A literal ocean separates them in location and a metaphorical one separates them in potential. But the expectation and unadulterated sense of optimism Julian Green and Harrison Shipp have brought to the fan bases of the USA and the Fire, respectively, crescendoed in the most harmonious of ways in the past week.
First, the 18-year-old wunderkind from Bayern Munich told the country of his home club to beiseite rücken when he announced he would play for the United States of America from now until the end of time (or whenever his world-class athleticism begins to fail him, whichever comes first.)
Thousands of miles away from the bright lights of Allianz, the first-ever Chicago Fire homegrown player took the field at Toyota Park. A blip on the radar in the soccer universe, but a big old beacon of light for those in the Chicago soccer world. Unlike Green, Shipp did not make waves with an announcement - he made it with his foot.
Not even 10 minutes into making history just by stepping on the pitch, Shipp delivered a corner kick right to the head of Jeff Larentowicz who made no mistake and finished the job. The pass inspired even more frenzied optimism within the Fire faithful as fans quickly spread word of its greatness. He followed it up with more crosses that were as deadly as the first though no goals followed. Still, it was enough to have Fire fans call Shipp's crossing skills some of the best that has ever been seen in the club.
In Green and Shipp, we have two men with great expectations from their fan base. How those fan bases handle those expectations will go a long way in defining both their careers.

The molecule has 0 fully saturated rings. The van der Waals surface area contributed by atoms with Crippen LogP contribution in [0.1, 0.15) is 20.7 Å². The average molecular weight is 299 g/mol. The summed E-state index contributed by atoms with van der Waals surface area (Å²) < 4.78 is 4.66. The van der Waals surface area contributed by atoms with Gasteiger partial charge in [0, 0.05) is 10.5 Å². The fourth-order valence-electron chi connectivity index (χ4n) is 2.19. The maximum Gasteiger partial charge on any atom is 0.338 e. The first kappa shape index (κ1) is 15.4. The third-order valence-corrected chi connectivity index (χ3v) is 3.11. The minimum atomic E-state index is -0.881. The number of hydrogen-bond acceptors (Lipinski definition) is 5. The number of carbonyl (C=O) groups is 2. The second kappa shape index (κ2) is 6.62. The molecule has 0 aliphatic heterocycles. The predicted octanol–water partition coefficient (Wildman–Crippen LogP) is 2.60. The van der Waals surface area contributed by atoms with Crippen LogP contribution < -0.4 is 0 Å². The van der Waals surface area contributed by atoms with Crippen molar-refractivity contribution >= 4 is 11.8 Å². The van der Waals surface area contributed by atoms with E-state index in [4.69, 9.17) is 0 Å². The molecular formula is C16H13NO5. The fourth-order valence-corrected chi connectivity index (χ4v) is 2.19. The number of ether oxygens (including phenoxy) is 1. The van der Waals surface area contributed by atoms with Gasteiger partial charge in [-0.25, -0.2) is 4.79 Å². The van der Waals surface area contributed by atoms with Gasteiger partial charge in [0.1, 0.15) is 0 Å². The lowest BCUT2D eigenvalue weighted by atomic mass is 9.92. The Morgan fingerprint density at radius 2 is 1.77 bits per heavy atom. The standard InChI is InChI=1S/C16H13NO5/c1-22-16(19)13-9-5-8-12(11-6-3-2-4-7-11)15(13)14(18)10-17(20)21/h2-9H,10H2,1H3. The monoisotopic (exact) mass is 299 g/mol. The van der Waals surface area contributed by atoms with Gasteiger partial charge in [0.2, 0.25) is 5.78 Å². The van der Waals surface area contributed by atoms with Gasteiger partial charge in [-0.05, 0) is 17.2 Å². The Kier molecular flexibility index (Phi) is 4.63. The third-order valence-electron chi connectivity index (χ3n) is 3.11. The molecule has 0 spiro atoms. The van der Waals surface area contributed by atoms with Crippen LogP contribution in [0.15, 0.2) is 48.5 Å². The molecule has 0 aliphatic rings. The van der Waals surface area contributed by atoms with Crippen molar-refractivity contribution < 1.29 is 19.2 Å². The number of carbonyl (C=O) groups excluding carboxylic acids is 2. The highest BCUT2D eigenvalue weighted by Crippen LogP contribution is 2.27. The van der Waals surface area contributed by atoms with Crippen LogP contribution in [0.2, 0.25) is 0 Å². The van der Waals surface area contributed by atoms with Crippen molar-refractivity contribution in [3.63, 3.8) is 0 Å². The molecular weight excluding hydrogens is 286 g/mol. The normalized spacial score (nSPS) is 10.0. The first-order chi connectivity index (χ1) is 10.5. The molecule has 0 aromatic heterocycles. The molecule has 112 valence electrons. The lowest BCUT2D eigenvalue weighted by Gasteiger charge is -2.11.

When the words potential and soccer are mentioned in the U.S. in the same sentence, the name Freddy Adu usually is not far behind. The outpouring of hype over Julian Green has spawned a counter-development, warning people of jumping the gun as they did with Adu - while still other pundits (who may be just counter-culture hipsters who always go against popular opinion) are saying Green is just not THAT good. They saw that band before it sucked - that sort of thing.
Soccer is supposed to be fun, right?
Sure, I feel for Adu. I think he got a bad rap because of the expectations we as fans and media put on him. But I do not apologize for the hype. It is the hype and belief in what could be that warms us on a 30-degree day in Toyota Park. I would have gladly sat in that cold for another 90 minutes, daydreaming of what is to come as Shipp flashes brilliance.
Where checks must be put in place is when those crosses go a little high and wide and miss their mark as they surely will at times this season. Or when Green shanks a scoring chance for the national team one day. Those mistakes will likely be worthy of criticism but not vitriol. Both Shipp and Green are young and deserve the chance to fail and learn without being labeled as a bust or thrown under the bus too quickly. When they succeed, they are deserving of hyperbolic praise because they possess the talent, marketability and instill hope that most players do not. When they fail, though, hyperbolic criticism is not needed.
It's not fair to those players who are punching bags and take more criticism when they struggle and less praise when they succeed. But not everyone is Julian Green. Not everyone can be the Fire's first homegrown player.
So when Shipp plays the way he did Sunday – on a day when it is far too cold and the result is not everything we wanted – we should praise it wildly and enjoy it fully. It's OK to be an optimist.
Am I saying Julian Green is going to win the U.S. a World Cup? No. But I also wouldn't be surprised if he rode into camp on a giant bald eagle with fireworks that exploded out of the tail feathers.
Am I saying Harrison Shipp is going to be the greatest Fire player ever? No. But I also wouldn't be surprised if he crosses the ball to himself off a corner kick next week and bicycle kicks it in (right over Eddie Johnson just to make it hurt a little more.)